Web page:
A Rationale Behind Corruption
In 2002, Mwai Kibaki was elected President of Kenya primarily on an anti-corruption platform. Once in office, he appointed as Kenya’s Permanent Secretary to the Office in Charge of Governance and Ethics (an anti-corruption czar) a man named John Githongo and specifically included his own government in Mr. Githongo’s purview. This week on The Interview, the BBC’s Owen Bennett-Jones interviews Mr. Githongo, now in exile for attempting to discharge the duties of his office as corruption in President Mwai Kibaki’s administration ramped up.
In describing the situation he was forced to walk away from, Mr. Githongo also provides some good definitions of public corruption:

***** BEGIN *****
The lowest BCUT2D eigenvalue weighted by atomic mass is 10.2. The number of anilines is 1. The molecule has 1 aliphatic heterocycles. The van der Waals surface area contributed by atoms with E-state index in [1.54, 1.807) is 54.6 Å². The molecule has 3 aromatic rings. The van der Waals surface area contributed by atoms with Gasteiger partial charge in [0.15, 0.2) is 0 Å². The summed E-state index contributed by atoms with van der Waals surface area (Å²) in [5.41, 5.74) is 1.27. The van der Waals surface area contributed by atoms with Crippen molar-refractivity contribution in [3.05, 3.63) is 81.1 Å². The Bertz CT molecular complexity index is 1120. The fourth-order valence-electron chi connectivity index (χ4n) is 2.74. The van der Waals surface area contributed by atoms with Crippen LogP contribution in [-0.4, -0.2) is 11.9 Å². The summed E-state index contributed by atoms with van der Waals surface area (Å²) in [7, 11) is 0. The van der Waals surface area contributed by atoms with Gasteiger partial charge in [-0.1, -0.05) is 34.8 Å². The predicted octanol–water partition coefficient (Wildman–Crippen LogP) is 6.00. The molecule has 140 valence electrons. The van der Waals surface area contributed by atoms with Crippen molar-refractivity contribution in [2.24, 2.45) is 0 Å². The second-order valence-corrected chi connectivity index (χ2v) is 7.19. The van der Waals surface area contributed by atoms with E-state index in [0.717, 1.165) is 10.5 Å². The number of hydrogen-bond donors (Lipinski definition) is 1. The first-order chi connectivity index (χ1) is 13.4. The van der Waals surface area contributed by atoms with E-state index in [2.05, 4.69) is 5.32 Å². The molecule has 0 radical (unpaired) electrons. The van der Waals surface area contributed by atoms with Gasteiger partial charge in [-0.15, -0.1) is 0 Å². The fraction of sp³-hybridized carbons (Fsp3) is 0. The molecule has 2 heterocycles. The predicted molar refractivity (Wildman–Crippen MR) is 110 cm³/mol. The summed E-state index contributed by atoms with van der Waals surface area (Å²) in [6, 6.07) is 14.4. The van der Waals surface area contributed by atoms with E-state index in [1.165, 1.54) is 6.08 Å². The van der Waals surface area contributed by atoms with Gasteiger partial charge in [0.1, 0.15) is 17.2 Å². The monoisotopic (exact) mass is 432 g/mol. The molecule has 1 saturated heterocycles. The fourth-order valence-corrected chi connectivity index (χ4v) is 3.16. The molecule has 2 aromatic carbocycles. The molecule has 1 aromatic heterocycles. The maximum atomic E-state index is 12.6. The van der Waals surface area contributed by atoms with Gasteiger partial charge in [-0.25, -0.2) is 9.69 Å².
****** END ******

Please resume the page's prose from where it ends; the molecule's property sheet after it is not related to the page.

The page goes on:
Top leaders in Kenya became corrupt or decided to acquire resources by abusing their public office. … The abuse of public office for private gain became quite normal.
While he acknowledges that corruption is endemic in Kenya, Mr. Githongo rejects the excuse that the problem is cultural, correctly noting that “culture is made” and that the people of Kenya do not have an “inbuilt kind of corruption gene” (a note that I would apply to all people).
What was fascinating, however, was the excuse or justification usually given when Mr. Githongo would approach a minister or member of government about his corrupt activity. The minister would respond, “This is us.”
Mr. Githongo elaborates:
And who is us? Typically, us is a small group of individuals predominantly from one ethnic group around the president.
“Us.” Whether an ethnic “us” or a party “us,” it’s “us,” so we are entitled to receive, bestow, or trade resources for personal gain.
The concept that “us” would have a much broader meaning and that the power voluntarily ceded by all citizens through free elections is to be exercised solely for the greater good seems to be entirely missed from this reasoning.